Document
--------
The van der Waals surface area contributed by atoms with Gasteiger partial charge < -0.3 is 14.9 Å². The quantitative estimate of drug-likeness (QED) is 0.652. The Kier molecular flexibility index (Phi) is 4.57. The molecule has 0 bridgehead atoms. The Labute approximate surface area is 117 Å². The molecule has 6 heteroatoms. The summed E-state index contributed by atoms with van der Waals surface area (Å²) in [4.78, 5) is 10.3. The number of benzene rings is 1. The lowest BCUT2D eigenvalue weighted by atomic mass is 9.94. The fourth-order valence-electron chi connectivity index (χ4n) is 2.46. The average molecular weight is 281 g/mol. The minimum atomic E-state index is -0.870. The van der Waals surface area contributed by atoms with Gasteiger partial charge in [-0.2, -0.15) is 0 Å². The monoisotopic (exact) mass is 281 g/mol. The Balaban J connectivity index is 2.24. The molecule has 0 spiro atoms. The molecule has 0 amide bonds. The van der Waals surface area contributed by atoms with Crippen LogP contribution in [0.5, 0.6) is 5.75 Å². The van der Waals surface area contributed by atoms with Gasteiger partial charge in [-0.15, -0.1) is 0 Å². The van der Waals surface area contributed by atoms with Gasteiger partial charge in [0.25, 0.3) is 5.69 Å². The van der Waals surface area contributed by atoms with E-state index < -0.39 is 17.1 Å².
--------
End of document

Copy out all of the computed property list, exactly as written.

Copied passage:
The van der Waals surface area contributed by atoms with Gasteiger partial charge < -0.3 is 14.9 Å². The quantitative estimate of drug-likeness (QED) is 0.652. The Kier molecular flexibility index (Phi) is 4.57. The molecule has 0 bridgehead atoms. The Labute approximate surface area is 117 Å². The molecule has 6 heteroatoms. The summed E-state index contributed by atoms with van der Waals surface area (Å²) in [4.78, 5) is 10.3. The number of benzene rings is 1. The lowest BCUT2D eigenvalue weighted by atomic mass is 9.94. The fourth-order valence-electron chi connectivity index (χ4n) is 2.46. The average molecular weight is 281 g/mol. The minimum atomic E-state index is -0.870. The van der Waals surface area contributed by atoms with Gasteiger partial charge in [-0.2, -0.15) is 0 Å². The monoisotopic (exact) mass is 281 g/mol. The Balaban J connectivity index is 2.24. The molecule has 0 spiro atoms. The molecule has 0 amide bonds. The van der Waals surface area contributed by atoms with Crippen LogP contribution in [0.5, 0.6) is 5.75 Å². The van der Waals surface area contributed by atoms with Gasteiger partial charge in [-0.15, -0.1) is 0 Å². The van der Waals surface area contributed by atoms with Gasteiger partial charge in [0.25, 0.3) is 5.69 Å². The van der Waals surface area contributed by atoms with E-state index < -0.39 is 17.1 Å².